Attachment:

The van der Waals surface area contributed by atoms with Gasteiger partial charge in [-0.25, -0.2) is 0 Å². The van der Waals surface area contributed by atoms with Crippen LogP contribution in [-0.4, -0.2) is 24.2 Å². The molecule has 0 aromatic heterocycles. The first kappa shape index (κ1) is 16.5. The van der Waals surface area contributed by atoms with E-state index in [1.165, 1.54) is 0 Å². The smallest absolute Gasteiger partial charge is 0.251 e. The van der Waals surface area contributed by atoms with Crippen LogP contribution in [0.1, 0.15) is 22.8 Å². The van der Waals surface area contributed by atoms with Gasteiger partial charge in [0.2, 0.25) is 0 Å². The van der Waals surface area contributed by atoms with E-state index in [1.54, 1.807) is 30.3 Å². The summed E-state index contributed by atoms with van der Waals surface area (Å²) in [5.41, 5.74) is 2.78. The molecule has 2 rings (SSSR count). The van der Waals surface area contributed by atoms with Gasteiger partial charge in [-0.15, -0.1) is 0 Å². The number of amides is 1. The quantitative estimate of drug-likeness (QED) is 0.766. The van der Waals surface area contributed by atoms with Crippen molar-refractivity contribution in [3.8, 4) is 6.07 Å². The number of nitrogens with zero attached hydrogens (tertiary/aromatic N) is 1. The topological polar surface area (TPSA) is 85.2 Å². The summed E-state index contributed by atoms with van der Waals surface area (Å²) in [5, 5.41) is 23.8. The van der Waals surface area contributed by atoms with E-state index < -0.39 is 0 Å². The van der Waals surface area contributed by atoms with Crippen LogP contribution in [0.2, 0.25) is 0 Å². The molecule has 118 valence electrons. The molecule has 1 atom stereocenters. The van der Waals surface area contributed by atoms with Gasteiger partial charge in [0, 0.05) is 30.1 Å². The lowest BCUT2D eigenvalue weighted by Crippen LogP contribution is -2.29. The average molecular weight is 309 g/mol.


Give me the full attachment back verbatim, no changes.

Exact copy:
The van der Waals surface area contributed by atoms with Gasteiger partial charge in [-0.25, -0.2) is 0 Å². The van der Waals surface area contributed by atoms with Crippen LogP contribution in [-0.4, -0.2) is 24.2 Å². The molecule has 0 aromatic heterocycles. The first kappa shape index (κ1) is 16.5. The van der Waals surface area contributed by atoms with E-state index in [1.165, 1.54) is 0 Å². The smallest absolute Gasteiger partial charge is 0.251 e. The van der Waals surface area contributed by atoms with Crippen LogP contribution in [0.1, 0.15) is 22.8 Å². The van der Waals surface area contributed by atoms with Gasteiger partial charge in [0.2, 0.25) is 0 Å². The van der Waals surface area contributed by atoms with E-state index in [1.54, 1.807) is 30.3 Å². The summed E-state index contributed by atoms with van der Waals surface area (Å²) in [5.41, 5.74) is 2.78. The molecule has 2 rings (SSSR count). The van der Waals surface area contributed by atoms with Gasteiger partial charge in [-0.15, -0.1) is 0 Å². The number of amides is 1. The quantitative estimate of drug-likeness (QED) is 0.766. The van der Waals surface area contributed by atoms with Crippen molar-refractivity contribution in [3.8, 4) is 6.07 Å². The number of nitrogens with zero attached hydrogens (tertiary/aromatic N) is 1. The topological polar surface area (TPSA) is 85.2 Å². The summed E-state index contributed by atoms with van der Waals surface area (Å²) in [5, 5.41) is 23.8. The van der Waals surface area contributed by atoms with E-state index < -0.39 is 0 Å². The van der Waals surface area contributed by atoms with Crippen LogP contribution in [0.2, 0.25) is 0 Å². The molecule has 118 valence electrons. The molecule has 1 atom stereocenters. The van der Waals surface area contributed by atoms with Gasteiger partial charge in [0, 0.05) is 30.1 Å². The lowest BCUT2D eigenvalue weighted by Crippen LogP contribution is -2.29. The average molecular weight is 309 g/mol.